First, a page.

The House voted overwhelmingly Monday to roughly triple pandemic-related stimulus checks — but it may amount to more of a political maneuver than an effort to ultimately deliver additional relief.
The 275-134 vote came with a few dozen Republicans joining nearly all Democrats to back the increase, which was first demanded by President Donald Trump last week as he threatened to kill a massive aid package.
The House’s move comes 24 hours after Trump relented and signed the $2.3 trillion funding and coronavirus relief bill, narrowly avoiding a government shutdown. For days, Trump had refused to sign the bill and complained on Twitter that the direct payments should be increased from the current $600 to $2,000 per individual.
“We could’ve passed the bill four days ago but our colleagues on the other side went against the president’s wishes and blocked it,” House Ways and Means Committee Chairman Richard Neal (D-Mass.) said Monday.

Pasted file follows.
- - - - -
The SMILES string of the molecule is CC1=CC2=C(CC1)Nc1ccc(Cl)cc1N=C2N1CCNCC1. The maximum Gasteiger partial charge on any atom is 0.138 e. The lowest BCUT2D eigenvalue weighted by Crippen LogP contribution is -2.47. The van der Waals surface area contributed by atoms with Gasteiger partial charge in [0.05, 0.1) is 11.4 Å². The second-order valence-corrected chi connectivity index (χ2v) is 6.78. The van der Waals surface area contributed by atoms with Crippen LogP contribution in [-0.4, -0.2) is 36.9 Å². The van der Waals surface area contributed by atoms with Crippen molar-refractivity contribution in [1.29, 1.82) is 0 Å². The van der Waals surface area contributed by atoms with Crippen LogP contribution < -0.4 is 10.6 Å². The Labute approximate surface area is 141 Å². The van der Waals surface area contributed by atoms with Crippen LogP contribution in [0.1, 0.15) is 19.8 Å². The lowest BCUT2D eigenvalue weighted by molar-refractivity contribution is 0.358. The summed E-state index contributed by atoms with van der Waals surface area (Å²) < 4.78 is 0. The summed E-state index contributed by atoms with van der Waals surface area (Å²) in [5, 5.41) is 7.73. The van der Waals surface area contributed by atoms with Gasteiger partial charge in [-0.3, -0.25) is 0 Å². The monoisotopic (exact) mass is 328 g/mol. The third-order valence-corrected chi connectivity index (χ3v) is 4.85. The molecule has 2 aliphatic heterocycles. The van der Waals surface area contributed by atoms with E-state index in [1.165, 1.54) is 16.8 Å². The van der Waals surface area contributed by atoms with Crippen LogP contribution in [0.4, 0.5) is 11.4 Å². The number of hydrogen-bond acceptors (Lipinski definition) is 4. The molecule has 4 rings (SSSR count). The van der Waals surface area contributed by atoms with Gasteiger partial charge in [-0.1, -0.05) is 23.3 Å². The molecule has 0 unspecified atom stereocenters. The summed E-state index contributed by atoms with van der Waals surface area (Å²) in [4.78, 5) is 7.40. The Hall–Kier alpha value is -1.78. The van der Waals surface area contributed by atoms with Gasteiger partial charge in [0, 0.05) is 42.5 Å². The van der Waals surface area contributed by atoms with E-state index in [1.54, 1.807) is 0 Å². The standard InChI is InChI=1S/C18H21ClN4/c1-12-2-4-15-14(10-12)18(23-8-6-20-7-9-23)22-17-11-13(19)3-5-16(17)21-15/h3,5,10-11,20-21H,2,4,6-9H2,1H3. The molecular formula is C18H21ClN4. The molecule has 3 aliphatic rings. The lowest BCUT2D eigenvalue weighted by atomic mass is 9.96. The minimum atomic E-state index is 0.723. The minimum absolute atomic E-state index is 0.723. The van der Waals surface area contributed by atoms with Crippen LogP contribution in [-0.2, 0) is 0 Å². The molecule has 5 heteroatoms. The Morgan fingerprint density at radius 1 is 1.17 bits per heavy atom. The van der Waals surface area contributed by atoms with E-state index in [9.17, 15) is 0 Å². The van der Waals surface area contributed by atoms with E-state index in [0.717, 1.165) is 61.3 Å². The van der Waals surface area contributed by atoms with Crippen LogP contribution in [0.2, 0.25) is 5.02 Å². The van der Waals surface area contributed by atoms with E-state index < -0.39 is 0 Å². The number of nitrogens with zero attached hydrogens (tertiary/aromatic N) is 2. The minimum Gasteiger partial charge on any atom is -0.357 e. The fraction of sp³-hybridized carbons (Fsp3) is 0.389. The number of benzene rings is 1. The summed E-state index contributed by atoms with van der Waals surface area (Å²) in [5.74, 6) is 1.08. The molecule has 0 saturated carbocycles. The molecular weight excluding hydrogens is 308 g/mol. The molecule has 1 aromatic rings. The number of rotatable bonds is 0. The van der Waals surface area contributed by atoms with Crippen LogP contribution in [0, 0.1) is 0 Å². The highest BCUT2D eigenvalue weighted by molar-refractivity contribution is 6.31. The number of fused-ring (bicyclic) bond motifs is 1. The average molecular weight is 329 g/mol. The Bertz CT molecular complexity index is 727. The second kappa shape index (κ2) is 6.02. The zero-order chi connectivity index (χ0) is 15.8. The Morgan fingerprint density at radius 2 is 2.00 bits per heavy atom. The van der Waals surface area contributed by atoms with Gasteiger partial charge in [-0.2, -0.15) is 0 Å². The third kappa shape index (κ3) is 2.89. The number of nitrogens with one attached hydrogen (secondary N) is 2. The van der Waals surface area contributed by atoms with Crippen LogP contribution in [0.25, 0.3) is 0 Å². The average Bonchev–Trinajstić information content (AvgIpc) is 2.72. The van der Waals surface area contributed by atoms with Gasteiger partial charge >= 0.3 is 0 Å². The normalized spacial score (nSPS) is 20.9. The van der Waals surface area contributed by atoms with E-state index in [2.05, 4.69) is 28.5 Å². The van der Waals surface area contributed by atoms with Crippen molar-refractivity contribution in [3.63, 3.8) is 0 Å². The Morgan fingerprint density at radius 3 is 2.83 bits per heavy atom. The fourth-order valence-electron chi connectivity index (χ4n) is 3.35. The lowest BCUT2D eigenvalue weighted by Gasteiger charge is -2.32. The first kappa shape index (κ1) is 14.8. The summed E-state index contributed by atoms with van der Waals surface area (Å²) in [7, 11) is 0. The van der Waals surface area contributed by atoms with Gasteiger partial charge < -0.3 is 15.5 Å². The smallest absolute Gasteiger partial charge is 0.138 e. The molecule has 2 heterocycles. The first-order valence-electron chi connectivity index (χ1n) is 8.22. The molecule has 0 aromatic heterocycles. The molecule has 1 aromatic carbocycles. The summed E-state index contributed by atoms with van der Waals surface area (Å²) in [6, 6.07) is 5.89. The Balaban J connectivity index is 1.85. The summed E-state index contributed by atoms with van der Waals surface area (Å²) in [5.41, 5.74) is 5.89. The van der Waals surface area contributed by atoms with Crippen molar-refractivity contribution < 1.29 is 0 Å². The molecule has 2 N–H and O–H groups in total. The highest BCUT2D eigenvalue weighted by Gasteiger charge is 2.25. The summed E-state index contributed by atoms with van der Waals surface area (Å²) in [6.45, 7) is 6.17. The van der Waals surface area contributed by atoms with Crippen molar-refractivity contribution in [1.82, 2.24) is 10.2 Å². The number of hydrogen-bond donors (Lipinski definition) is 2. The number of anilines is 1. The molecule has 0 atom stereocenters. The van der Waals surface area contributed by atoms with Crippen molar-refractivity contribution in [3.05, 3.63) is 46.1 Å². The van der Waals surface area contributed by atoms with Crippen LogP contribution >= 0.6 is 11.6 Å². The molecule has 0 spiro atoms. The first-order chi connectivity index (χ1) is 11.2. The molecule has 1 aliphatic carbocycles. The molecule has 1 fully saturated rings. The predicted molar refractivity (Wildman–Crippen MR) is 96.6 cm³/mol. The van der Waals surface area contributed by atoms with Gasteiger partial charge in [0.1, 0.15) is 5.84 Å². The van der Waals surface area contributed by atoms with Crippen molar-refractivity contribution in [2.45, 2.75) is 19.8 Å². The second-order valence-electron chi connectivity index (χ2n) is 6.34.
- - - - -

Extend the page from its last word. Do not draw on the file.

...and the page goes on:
Action now turns to the Senate, where it’s unclear if the chamber will even take up the House proposal, despite Trump insisting Sunday night he had secured an agreement from Republican leaders to do so. Senate Minority Leader Chuck Schumer will try to pass the House bill by unanimous consent Tuesday but Republicans are expected to object. Many GOP senators have previously resisted higher stimulus checks.
Unless there’s cooperation from all 100 senators, it would take several days to set up a roll call vote on the proposal and it would need to garner 60 votes. That’s a steep path toward approval — and it’s all occurring during what should be a holiday break for Congress.